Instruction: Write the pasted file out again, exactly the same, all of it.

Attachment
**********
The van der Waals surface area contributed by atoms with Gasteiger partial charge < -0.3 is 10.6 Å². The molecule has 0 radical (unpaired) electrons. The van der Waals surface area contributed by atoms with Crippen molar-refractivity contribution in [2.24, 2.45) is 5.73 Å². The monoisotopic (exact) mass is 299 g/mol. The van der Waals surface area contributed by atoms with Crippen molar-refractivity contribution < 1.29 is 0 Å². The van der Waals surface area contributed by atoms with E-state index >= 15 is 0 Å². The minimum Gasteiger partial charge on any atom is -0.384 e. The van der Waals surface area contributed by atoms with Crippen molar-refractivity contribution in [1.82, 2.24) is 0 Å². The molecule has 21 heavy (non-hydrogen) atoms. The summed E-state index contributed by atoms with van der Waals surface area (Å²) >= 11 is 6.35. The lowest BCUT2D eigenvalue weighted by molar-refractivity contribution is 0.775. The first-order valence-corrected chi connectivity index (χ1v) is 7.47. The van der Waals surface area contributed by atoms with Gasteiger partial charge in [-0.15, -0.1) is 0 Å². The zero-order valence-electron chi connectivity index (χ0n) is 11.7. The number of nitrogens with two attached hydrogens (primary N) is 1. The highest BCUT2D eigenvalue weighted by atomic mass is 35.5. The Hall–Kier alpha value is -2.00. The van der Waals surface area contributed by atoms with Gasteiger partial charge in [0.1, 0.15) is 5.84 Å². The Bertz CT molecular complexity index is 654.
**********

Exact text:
The van der Waals surface area contributed by atoms with Gasteiger partial charge < -0.3 is 10.6 Å². The molecule has 0 radical (unpaired) electrons. The van der Waals surface area contributed by atoms with Crippen molar-refractivity contribution in [2.24, 2.45) is 5.73 Å². The monoisotopic (exact) mass is 299 g/mol. The van der Waals surface area contributed by atoms with Crippen molar-refractivity contribution < 1.29 is 0 Å². The van der Waals surface area contributed by atoms with E-state index >= 15 is 0 Å². The minimum Gasteiger partial charge on any atom is -0.384 e. The van der Waals surface area contributed by atoms with Crippen molar-refractivity contribution in [1.82, 2.24) is 0 Å². The molecule has 21 heavy (non-hydrogen) atoms. The summed E-state index contributed by atoms with van der Waals surface area (Å²) >= 11 is 6.35. The lowest BCUT2D eigenvalue weighted by molar-refractivity contribution is 0.775. The first-order valence-corrected chi connectivity index (χ1v) is 7.47. The van der Waals surface area contributed by atoms with Gasteiger partial charge in [-0.15, -0.1) is 0 Å². The zero-order valence-electron chi connectivity index (χ0n) is 11.7. The number of nitrogens with two attached hydrogens (primary N) is 1. The highest BCUT2D eigenvalue weighted by atomic mass is 35.5. The Hall–Kier alpha value is -2.00. The van der Waals surface area contributed by atoms with Gasteiger partial charge in [0.1, 0.15) is 5.84 Å². The Bertz CT molecular complexity index is 654.